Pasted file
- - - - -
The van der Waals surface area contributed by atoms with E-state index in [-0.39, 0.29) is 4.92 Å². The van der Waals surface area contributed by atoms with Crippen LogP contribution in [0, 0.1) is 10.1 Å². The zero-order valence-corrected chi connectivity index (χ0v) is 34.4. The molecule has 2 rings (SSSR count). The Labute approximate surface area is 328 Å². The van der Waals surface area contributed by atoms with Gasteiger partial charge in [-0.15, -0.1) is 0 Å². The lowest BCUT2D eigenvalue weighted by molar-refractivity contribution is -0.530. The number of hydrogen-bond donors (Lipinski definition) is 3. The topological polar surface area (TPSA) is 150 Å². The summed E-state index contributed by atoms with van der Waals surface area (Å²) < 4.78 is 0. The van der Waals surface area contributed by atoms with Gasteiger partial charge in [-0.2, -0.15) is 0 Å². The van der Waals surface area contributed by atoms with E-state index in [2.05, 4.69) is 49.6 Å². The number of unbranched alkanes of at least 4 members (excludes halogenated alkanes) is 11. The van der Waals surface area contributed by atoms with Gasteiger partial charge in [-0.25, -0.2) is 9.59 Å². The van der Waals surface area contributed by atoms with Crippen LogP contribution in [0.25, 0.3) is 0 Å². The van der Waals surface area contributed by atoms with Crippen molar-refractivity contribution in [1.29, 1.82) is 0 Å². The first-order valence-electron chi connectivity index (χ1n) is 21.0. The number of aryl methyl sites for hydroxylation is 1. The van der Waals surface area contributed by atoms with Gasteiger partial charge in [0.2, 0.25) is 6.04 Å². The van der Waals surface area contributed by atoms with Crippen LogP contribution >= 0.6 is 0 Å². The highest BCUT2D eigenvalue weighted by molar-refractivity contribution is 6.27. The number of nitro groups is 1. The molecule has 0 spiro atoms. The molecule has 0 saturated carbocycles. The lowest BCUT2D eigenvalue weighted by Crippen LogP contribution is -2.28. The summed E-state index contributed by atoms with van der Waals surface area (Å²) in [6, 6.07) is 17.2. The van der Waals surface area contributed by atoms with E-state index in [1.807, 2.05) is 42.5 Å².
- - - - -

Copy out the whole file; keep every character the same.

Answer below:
The van der Waals surface area contributed by atoms with E-state index in [-0.39, 0.29) is 4.92 Å². The van der Waals surface area contributed by atoms with Crippen LogP contribution in [0, 0.1) is 10.1 Å². The zero-order valence-corrected chi connectivity index (χ0v) is 34.4. The molecule has 2 rings (SSSR count). The Labute approximate surface area is 328 Å². The van der Waals surface area contributed by atoms with Gasteiger partial charge in [-0.15, -0.1) is 0 Å². The lowest BCUT2D eigenvalue weighted by molar-refractivity contribution is -0.530. The number of hydrogen-bond donors (Lipinski definition) is 3. The topological polar surface area (TPSA) is 150 Å². The summed E-state index contributed by atoms with van der Waals surface area (Å²) < 4.78 is 0. The van der Waals surface area contributed by atoms with Gasteiger partial charge in [-0.2, -0.15) is 0 Å². The van der Waals surface area contributed by atoms with E-state index in [2.05, 4.69) is 49.6 Å². The number of unbranched alkanes of at least 4 members (excludes halogenated alkanes) is 11. The van der Waals surface area contributed by atoms with Gasteiger partial charge in [-0.25, -0.2) is 9.59 Å². The van der Waals surface area contributed by atoms with Crippen LogP contribution in [0.25, 0.3) is 0 Å². The van der Waals surface area contributed by atoms with Crippen molar-refractivity contribution in [1.29, 1.82) is 0 Å². The first-order valence-electron chi connectivity index (χ1n) is 21.0. The number of aryl methyl sites for hydroxylation is 1. The van der Waals surface area contributed by atoms with Gasteiger partial charge in [0.2, 0.25) is 6.04 Å². The van der Waals surface area contributed by atoms with Crippen LogP contribution >= 0.6 is 0 Å². The highest BCUT2D eigenvalue weighted by molar-refractivity contribution is 6.27. The number of nitro groups is 1. The molecule has 0 spiro atoms. The molecule has 0 saturated carbocycles. The lowest BCUT2D eigenvalue weighted by Crippen LogP contribution is -2.28. The summed E-state index contributed by atoms with van der Waals surface area (Å²) in [6, 6.07) is 17.2. The van der Waals surface area contributed by atoms with E-state index in [1.807, 2.05) is 42.5 Å².